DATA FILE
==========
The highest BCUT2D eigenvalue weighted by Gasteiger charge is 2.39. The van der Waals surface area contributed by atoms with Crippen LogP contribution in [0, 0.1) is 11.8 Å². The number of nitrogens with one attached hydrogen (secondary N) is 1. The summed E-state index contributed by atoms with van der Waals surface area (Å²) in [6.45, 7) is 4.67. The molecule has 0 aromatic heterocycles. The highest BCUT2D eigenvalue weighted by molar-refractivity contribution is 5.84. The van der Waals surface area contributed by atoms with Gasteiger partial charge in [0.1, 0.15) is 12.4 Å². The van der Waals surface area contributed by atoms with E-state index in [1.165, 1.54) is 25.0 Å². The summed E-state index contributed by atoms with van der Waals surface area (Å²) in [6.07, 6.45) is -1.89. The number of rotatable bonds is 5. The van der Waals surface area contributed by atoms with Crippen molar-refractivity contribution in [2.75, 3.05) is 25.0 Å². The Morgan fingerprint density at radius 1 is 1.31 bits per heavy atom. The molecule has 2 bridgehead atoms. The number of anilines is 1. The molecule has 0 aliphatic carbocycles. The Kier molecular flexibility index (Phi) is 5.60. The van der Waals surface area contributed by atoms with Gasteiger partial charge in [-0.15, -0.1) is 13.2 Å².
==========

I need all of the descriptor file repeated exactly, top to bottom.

The highest BCUT2D eigenvalue weighted by Gasteiger charge is 2.39. The van der Waals surface area contributed by atoms with Crippen LogP contribution in [0, 0.1) is 11.8 Å². The number of nitrogens with one attached hydrogen (secondary N) is 1. The summed E-state index contributed by atoms with van der Waals surface area (Å²) in [6.45, 7) is 4.67. The molecule has 0 aromatic heterocycles. The highest BCUT2D eigenvalue weighted by molar-refractivity contribution is 5.84. The van der Waals surface area contributed by atoms with Gasteiger partial charge in [0.1, 0.15) is 12.4 Å². The van der Waals surface area contributed by atoms with E-state index in [1.165, 1.54) is 25.0 Å². The summed E-state index contributed by atoms with van der Waals surface area (Å²) in [6.07, 6.45) is -1.89. The number of rotatable bonds is 5. The van der Waals surface area contributed by atoms with Crippen molar-refractivity contribution in [2.75, 3.05) is 25.0 Å². The Morgan fingerprint density at radius 1 is 1.31 bits per heavy atom. The molecule has 2 bridgehead atoms. The number of anilines is 1. The molecule has 0 aliphatic carbocycles. The Kier molecular flexibility index (Phi) is 5.60. The van der Waals surface area contributed by atoms with Gasteiger partial charge in [-0.15, -0.1) is 13.2 Å².